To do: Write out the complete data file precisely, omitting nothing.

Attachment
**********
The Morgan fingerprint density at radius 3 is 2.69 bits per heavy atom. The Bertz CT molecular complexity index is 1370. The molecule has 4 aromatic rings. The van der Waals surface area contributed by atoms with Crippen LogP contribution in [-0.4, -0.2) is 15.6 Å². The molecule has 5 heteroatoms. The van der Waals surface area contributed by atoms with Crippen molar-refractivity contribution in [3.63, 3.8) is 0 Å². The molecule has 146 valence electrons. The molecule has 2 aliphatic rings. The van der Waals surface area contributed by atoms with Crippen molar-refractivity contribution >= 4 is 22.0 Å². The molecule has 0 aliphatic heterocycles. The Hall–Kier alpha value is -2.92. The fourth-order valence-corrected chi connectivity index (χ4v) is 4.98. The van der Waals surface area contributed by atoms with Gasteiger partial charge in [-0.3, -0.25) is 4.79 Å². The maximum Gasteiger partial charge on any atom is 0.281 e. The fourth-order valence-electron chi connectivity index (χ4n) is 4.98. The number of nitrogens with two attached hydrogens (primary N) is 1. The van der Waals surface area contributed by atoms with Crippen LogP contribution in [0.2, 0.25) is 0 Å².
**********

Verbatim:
The Morgan fingerprint density at radius 3 is 2.69 bits per heavy atom. The Bertz CT molecular complexity index is 1370. The molecule has 4 aromatic rings. The van der Waals surface area contributed by atoms with Crippen LogP contribution in [-0.4, -0.2) is 15.6 Å². The molecule has 5 heteroatoms. The van der Waals surface area contributed by atoms with Crippen molar-refractivity contribution in [3.63, 3.8) is 0 Å². The molecule has 146 valence electrons. The molecule has 2 aliphatic rings. The van der Waals surface area contributed by atoms with Crippen molar-refractivity contribution >= 4 is 22.0 Å². The molecule has 0 aliphatic heterocycles. The Hall–Kier alpha value is -2.92. The fourth-order valence-corrected chi connectivity index (χ4v) is 4.98. The van der Waals surface area contributed by atoms with Gasteiger partial charge in [-0.3, -0.25) is 4.79 Å². The maximum Gasteiger partial charge on any atom is 0.281 e. The fourth-order valence-electron chi connectivity index (χ4n) is 4.98. The number of nitrogens with two attached hydrogens (primary N) is 1. The van der Waals surface area contributed by atoms with Crippen LogP contribution in [0.2, 0.25) is 0 Å².